{[ promptMessage ]}

Bookmark it

{[ promptMessage ]}

3aShifting gears as PDF - Shifting Gears I Some...

Info iconThis preview shows pages 1–3. Sign up to view the full content.

View Full Document Right Arrow Icon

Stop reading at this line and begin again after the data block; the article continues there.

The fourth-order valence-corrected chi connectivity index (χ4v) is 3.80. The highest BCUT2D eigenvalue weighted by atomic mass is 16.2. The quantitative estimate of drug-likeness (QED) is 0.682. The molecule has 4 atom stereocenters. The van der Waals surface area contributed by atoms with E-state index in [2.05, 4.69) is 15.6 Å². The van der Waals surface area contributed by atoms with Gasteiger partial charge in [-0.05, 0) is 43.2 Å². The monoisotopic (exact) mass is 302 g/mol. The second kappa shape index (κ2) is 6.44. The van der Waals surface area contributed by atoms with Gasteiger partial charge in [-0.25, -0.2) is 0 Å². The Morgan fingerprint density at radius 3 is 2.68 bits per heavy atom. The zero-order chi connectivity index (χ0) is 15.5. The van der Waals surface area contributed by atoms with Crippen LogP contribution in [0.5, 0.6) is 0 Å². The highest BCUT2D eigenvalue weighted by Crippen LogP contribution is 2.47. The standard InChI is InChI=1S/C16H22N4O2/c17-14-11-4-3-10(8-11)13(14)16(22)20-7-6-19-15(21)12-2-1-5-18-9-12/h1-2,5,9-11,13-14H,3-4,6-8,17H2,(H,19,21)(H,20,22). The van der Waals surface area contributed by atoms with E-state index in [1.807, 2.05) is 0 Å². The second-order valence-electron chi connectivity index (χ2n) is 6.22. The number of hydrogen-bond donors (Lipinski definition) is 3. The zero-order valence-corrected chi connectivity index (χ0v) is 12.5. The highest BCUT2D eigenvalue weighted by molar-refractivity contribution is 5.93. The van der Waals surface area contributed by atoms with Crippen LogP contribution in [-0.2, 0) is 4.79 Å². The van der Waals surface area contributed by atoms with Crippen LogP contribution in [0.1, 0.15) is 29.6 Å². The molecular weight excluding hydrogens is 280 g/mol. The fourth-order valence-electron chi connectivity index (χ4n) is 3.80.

Background image of page 1

Info iconThis preview has intentionally blurred sections. Sign up to view the full version.

View Full Document Right Arrow Icon
Background image of page 2
Background image of page 3
This is the end of the preview. Sign up to access the rest of the document.